Few Australians could have missed this week’s evidence to the Financial Services Royal Commission. The Commonwealth Bank acknowledged it charged fees to dead clients.

An AMP representative admitted that it had regularly lied to the corporate regulator, the Australian Securities and Investments Commission, about why it charged customers fees for no service. And there was more, about pricey advice to low-income customers and advisers scrambling for fees.

Finding the hard evidence

These revelations have the power to change opinions. It’s fine to murmur and grumble about ‘the banks’. But changing minds and driving change needs hard evidence, in the form of numbers, or testimony or both. This sort of hard evidence has been Fairfax journalist Adele Ferguson’s great contribution to Australian public life. ASIC has done useful work too with some of its reports, as has the Productivity Commission.

Now we have seen the startlingly powerful work of Commissioner Justice Kenneth Hayne’s two hand-picked senior counsel assisting the commission, Michael Hodge and Rowena Orr. They have found the right people, asked the right questions, and made the big financial companies’ failings real.

Australian Financial Review journalist John Kehoe summed up the effect nicely when he tweeted last week: “This week is proof too many in government and media has been captured by the spin of the banks. Embarrassing that many of us journalists weren’t more awake to this …”

How regulation has evolved

The first major effect will likely be to toughen up the banks’ regulators – to move them to bigger fines, and perhaps to jail sentences and licence restrictions.

Over the past decade or two, regulators have been encouraged to favour the carrot more often than the stick. One example is their attempts to improve financial firms’ culture.

As I have pointed out before, those attempts at culture change may be doomed.

Some of the episodes described at the royal commission suggest, unsurprisingly, that culture is being shaped by other factors – notably, sales incentives.

The regulators’ culture push appears aligned with a regulatory model called “responsive regulation”, which says that regulators will best succeed through close engagement with those they are regulating.

Responsive regulation operates on the principle that compliance responses should be tuned to the attitude of those being regulated. If those being regulated make honest efforts to comply with the law, there should be discussion, counselling, infringement notices and voluntary undertakings. The threat of legal action should often be reserved for those who are “able but not willing” to stick to the rules.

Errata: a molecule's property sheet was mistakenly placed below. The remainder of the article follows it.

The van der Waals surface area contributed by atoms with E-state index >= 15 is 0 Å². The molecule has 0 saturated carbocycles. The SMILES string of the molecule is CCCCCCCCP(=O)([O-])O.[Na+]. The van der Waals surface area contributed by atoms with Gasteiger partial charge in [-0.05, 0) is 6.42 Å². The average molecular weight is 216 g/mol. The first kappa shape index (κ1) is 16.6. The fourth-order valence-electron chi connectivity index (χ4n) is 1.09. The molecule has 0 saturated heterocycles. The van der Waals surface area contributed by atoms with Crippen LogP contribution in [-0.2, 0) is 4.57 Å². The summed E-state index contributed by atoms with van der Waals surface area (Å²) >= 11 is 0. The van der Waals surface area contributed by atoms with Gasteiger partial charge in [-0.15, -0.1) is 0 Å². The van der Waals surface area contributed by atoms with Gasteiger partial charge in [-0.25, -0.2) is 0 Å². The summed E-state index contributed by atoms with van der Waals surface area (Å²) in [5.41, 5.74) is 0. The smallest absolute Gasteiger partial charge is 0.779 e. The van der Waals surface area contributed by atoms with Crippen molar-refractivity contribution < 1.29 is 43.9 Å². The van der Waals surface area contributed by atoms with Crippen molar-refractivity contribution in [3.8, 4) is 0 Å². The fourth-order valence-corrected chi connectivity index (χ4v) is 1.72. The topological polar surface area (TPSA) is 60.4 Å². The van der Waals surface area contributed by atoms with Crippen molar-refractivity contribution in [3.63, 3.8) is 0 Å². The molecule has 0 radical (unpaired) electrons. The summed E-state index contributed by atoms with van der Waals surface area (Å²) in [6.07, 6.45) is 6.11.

Responsive regulation’s pyramid of compliance.

Responsive regulation’s pyramid of compliance
Source: John Braithwaite et al, Advancing Consumer Protection through Smart Food Safety Regulation, 2005.

The responsive regulation idea has influenced organisations including the Australian Tax Office, Australian Transport Safety Bureau, and Australian Transaction Reports and Analysis Centre – the body which acts against misuse of Australia’s financial system by groups such as organised crime, money launderers and terrorists.

“The day of the big stick is gone,” former AUSTRAC CEO Paul Jevtovic told INTHEBLACK magazine in 2016. “I want there to be a culture of trust between AUSTRAC and the regulated entities. Let’s trust everyone until we have reason not to.”

Time for the big stick

Last year, AUSTRAC finally revealed that at least in the case of the CBA, they now had that reason not to trust. AUSTRAC announced it had evidence that the CBA had left unreported A$625 million of large cash transactions. Some of this money seems to have been moved by real crooks. And six of the breaches reportedly related to customers the bank itself had identified as posing terrorism risks.

Although I have no inside knowledge on this point, I suspect that AUSTRAC may be re-acquainting itself with the big stick. It’s possible that ASIC could move in the same direction (even though new chairman James Shipton’s background does not suggest a tough approach). Responsive regulation demands a big stick for those times when a regulator encounters a regulated organisation that is simply unwilling to follow the law. And banks, more than most organisations, have the ability to work out the rules and stick to them. If anyone’s to feel the big stick, it should be them.

The big stick is already being felt in the US by Wells Fargo, once the global model for retail banking. On Thursday, it copped a US$1-billion fine for its consumer banking abuses. That’s on top of earlier fines for creating accounts its customers didn’t ask for. And the US Federal Reserve imposed an even bigger restriction in February when it barred Wells Fargo from growing its assets past its end-2017 level of $US1.95 trillion.

This may be Australian banking’s future too: less discussion, counselling and voluntary undertakings; more enforcement orders, injunctions, fines and even licence restrictions.

Declining trust

One other factor will drive responses to the royal commission: the public. Each day’s proceedings are being livestreamed and then archived for review. Extracts are popping up in social media feeds across Facebook and Twitter. The banks, ever unpopular, are growing more hated day by day.

The Commission’s revelations will have effects far beyond financial services. Edelman’s 2018 Trust Barometer report for Australia shows public trust in business here has dropped to just 45%. With the public in this mood, business regulation is likely to become much tougher in the years ahead.